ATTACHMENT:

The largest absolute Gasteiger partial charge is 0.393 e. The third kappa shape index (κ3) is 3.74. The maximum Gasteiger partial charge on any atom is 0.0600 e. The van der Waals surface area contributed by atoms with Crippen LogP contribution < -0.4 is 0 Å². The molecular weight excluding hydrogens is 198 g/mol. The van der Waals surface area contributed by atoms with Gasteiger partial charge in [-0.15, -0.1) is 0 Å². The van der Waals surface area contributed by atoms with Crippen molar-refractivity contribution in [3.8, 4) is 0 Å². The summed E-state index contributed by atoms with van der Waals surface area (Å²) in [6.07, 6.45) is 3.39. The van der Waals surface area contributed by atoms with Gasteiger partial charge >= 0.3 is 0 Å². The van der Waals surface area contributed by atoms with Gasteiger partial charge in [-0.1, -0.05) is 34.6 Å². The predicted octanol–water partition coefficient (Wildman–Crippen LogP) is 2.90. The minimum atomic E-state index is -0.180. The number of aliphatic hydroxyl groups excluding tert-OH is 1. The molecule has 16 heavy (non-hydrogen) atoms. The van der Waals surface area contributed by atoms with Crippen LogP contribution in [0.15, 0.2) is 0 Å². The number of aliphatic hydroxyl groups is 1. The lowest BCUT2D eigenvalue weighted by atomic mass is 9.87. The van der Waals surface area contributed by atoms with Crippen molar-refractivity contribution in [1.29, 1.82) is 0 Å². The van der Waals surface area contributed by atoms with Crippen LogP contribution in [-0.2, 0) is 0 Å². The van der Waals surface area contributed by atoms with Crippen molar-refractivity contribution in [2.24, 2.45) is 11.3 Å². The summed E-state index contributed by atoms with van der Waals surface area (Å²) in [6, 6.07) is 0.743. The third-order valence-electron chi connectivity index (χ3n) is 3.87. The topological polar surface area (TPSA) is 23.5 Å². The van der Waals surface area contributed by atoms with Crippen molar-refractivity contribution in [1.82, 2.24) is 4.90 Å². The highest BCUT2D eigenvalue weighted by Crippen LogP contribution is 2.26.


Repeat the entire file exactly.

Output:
The largest absolute Gasteiger partial charge is 0.393 e. The third kappa shape index (κ3) is 3.74. The maximum Gasteiger partial charge on any atom is 0.0600 e. The van der Waals surface area contributed by atoms with Crippen LogP contribution < -0.4 is 0 Å². The molecular weight excluding hydrogens is 198 g/mol. The van der Waals surface area contributed by atoms with Gasteiger partial charge in [-0.15, -0.1) is 0 Å². The van der Waals surface area contributed by atoms with Crippen molar-refractivity contribution in [3.8, 4) is 0 Å². The summed E-state index contributed by atoms with van der Waals surface area (Å²) in [6.07, 6.45) is 3.39. The van der Waals surface area contributed by atoms with Gasteiger partial charge >= 0.3 is 0 Å². The van der Waals surface area contributed by atoms with Gasteiger partial charge in [-0.1, -0.05) is 34.6 Å². The predicted octanol–water partition coefficient (Wildman–Crippen LogP) is 2.90. The minimum atomic E-state index is -0.180. The number of aliphatic hydroxyl groups excluding tert-OH is 1. The molecule has 16 heavy (non-hydrogen) atoms. The van der Waals surface area contributed by atoms with Crippen LogP contribution in [0.15, 0.2) is 0 Å². The number of aliphatic hydroxyl groups is 1. The lowest BCUT2D eigenvalue weighted by atomic mass is 9.87. The van der Waals surface area contributed by atoms with Crippen molar-refractivity contribution in [1.29, 1.82) is 0 Å². The van der Waals surface area contributed by atoms with Crippen LogP contribution in [-0.2, 0) is 0 Å². The van der Waals surface area contributed by atoms with Crippen molar-refractivity contribution in [2.24, 2.45) is 11.3 Å². The summed E-state index contributed by atoms with van der Waals surface area (Å²) in [6, 6.07) is 0.743. The third-order valence-electron chi connectivity index (χ3n) is 3.87. The topological polar surface area (TPSA) is 23.5 Å². The van der Waals surface area contributed by atoms with Crippen molar-refractivity contribution in [1.82, 2.24) is 4.90 Å². The highest BCUT2D eigenvalue weighted by Crippen LogP contribution is 2.26.